question

32. Unintended changes in inventories: cause the economy to move away from the equilibrium GDP. are treated as components of consumption. bring actual investment and saving into equality only at the equilibrium level of GDP. bring actual investment and saving into equality at all levels of GDP.
answer

bring actual investment and saving into equality at all levels of GDP.
question

33. Investment and saving are, respectively: income and wealth. stocks and flows. injections and leakages. leakages and injections.
answer

injections and leakages.
question

34. (Advanced analysis) In a private closed economy (a) the marginal propensity to save is 0.25, (b) consumption equals income at $120 billion, and (c) the level of investment is $40 billion. What is the equilibrium level of income? $280 billion $320 billion $262 billion $198 billion
answer

$280 billion
question

35. If the marginal propensity to consume is 0.9 in a private closed economy, a $20 billion decline in investment spending will decrease: GDP by $20 billion. GDP by $100 billion. saving by $20 billion. consumption by $200 billion.
answer

saving by $20 billion.
question

37. (Advanced analysis) Assume the consumption schedule for a private closed economy is C = 40 + 0.75Y, where C is consumption and Y is gross domestic product. The multiplier for this economy is: 3. 4. 5. 10.
answer

4
question

38. (Advanced analysis) Assume the saving schedule for a private closed economy is S = -20 + 0.2Y, where S is saving and Y is gross domestic product. The multiplier for this economy is: 3. 4. 5. 10.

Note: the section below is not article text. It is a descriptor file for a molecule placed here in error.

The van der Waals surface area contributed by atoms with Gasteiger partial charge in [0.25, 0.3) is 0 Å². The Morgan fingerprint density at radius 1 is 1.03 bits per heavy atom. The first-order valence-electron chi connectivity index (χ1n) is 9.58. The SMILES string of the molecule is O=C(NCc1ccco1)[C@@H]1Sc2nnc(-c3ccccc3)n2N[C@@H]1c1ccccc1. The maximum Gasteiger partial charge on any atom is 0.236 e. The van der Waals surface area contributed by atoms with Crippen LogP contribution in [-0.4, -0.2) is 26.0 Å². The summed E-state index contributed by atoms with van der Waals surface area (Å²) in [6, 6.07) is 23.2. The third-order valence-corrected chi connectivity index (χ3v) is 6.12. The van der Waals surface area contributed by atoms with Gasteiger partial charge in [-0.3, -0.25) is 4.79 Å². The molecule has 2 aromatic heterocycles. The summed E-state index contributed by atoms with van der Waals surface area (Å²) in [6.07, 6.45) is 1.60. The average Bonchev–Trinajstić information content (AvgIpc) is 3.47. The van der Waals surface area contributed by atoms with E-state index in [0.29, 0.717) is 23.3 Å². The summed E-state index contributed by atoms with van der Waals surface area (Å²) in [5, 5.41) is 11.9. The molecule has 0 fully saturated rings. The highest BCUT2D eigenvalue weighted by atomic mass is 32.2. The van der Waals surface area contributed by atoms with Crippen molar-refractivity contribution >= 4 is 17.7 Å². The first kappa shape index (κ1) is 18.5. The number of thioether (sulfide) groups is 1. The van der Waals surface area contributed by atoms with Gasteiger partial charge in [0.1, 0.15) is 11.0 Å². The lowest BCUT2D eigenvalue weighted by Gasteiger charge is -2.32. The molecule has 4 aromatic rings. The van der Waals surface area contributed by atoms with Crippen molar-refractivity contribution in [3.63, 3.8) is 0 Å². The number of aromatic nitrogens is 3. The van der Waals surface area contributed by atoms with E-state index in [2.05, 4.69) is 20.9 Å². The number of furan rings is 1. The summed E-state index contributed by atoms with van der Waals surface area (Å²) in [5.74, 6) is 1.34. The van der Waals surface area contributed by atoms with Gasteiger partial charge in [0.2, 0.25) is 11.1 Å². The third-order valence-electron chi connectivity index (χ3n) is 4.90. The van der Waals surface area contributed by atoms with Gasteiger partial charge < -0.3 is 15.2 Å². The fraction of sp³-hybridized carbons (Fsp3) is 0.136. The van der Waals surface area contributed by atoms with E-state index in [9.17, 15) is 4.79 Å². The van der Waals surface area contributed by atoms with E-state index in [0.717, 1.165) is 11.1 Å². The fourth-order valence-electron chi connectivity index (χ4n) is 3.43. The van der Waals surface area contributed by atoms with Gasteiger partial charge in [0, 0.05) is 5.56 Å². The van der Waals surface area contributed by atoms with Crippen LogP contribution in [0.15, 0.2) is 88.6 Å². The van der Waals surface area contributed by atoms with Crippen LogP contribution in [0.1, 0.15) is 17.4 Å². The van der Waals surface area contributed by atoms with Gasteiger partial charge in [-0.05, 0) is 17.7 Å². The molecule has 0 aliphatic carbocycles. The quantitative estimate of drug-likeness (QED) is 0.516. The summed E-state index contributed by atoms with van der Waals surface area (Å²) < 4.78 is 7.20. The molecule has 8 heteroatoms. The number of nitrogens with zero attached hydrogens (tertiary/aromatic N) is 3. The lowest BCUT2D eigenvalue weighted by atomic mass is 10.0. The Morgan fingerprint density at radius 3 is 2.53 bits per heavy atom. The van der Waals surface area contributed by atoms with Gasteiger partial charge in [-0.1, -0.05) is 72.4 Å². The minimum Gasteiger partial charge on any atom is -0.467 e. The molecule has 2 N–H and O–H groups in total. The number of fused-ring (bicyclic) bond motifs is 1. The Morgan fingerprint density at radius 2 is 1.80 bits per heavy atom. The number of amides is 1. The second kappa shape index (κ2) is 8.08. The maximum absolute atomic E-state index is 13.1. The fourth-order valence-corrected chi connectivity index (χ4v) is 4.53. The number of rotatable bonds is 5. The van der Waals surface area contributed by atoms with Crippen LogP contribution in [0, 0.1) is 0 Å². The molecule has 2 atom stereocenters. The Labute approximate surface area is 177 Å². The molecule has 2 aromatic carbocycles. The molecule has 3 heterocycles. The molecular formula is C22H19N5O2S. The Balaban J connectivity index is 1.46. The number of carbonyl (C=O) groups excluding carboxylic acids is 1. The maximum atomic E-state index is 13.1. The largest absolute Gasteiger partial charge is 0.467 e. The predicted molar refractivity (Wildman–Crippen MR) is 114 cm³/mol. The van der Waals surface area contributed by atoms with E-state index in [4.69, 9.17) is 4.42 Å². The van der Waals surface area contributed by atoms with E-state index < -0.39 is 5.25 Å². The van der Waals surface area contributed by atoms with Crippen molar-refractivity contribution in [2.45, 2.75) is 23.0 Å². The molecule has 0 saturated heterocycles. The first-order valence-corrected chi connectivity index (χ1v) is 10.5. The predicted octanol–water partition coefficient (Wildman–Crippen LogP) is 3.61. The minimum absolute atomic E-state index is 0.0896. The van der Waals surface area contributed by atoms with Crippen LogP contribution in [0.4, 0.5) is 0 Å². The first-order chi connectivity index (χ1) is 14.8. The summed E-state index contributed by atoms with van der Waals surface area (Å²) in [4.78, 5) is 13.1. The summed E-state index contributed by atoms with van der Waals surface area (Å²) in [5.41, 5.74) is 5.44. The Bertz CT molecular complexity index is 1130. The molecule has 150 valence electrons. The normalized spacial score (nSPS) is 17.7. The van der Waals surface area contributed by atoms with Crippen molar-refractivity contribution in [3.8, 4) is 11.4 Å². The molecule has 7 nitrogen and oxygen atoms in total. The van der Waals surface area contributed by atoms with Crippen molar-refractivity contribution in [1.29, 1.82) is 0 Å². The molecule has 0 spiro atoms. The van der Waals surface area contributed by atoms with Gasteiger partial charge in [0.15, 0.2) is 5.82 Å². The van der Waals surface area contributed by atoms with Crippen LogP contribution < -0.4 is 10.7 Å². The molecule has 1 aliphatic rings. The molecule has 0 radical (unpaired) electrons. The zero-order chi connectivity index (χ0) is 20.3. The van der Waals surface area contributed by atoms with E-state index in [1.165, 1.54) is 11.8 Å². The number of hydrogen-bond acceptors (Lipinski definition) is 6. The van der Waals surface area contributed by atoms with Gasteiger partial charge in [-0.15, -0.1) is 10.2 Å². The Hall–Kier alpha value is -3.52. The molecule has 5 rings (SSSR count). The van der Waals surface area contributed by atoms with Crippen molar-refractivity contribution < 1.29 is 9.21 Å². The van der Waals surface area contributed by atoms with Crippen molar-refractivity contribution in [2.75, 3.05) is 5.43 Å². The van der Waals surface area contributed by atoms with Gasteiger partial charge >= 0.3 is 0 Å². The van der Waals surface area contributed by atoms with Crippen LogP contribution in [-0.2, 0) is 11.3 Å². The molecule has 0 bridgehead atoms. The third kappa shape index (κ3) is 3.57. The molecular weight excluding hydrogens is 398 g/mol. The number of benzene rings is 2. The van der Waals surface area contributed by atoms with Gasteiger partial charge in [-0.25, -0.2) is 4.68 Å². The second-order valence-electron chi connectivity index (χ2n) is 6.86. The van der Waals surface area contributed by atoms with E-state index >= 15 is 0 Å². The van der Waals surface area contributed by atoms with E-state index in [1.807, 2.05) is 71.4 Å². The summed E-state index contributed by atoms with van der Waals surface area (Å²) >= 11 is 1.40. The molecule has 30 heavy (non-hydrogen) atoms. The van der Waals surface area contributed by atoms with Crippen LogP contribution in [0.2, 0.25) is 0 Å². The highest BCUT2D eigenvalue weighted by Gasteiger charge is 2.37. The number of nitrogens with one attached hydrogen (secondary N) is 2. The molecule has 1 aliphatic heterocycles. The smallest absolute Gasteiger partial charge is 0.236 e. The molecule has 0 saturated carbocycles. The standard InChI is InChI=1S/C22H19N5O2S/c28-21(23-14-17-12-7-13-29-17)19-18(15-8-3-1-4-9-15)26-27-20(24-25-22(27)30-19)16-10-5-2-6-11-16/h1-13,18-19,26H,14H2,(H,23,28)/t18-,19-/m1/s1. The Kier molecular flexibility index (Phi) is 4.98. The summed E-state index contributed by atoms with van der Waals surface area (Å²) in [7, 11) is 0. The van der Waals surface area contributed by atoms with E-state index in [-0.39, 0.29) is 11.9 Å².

answer

5
question

39. Imports have the same effect on the current size of GDP as: exports. investment. consumption. saving.
answer

saving
question

40. Exports have the same effect on the current size of GDP as: imports. investment. taxes. saving.
answer

investment.
question

41. At the equilibrium GDP for a private open economy: net exports may be either positive or negative. imports will always exceed exports. exports will always exceed imports. exports and imports will be equal.
answer

net exports may be either positive or negative.
question

43. If net exports decline from zero to some negative amount, the aggregate expenditures schedule would: shift upward. shift downward. not move (net exports do not affect aggregate expenditures). become steeper.
answer

shift downward.
question

44. If net exports are positive: the equilibrium GDP must be greater than the full-employment GDP. imports must exceed exports. aggregate expenditures are greater at each level of GDP than when net exports are zero or negative. some other component of aggregate expenditures must be negative.
answer

aggregate expenditures are greater at each level of GDP than when net exports are zero or negative.
question

45. An upward shift of the aggregate expenditures schedule might be caused by: a decrease in exports, with no change in imports. a decrease in imports, with no change in exports. an increase in exports, with an equal decrease in investment spending. an increase in imports, with no change in exports.
answer

a decrease in imports, with no change in exports.
question

46.Other things equal, an increase in an economy’s exports will: lower the marginal propensity to import. have no effect on domestic GDP because imports will change by an offsetting amount. decrease its domestic aggregate expenditures and therefore decrease its equilibrium GDP. increase its domestic aggregate expenditures and therefore increase its equilibrium GDP.
answer

increase its domestic aggregate expenditures and therefore increase its equilibrium GDP.
question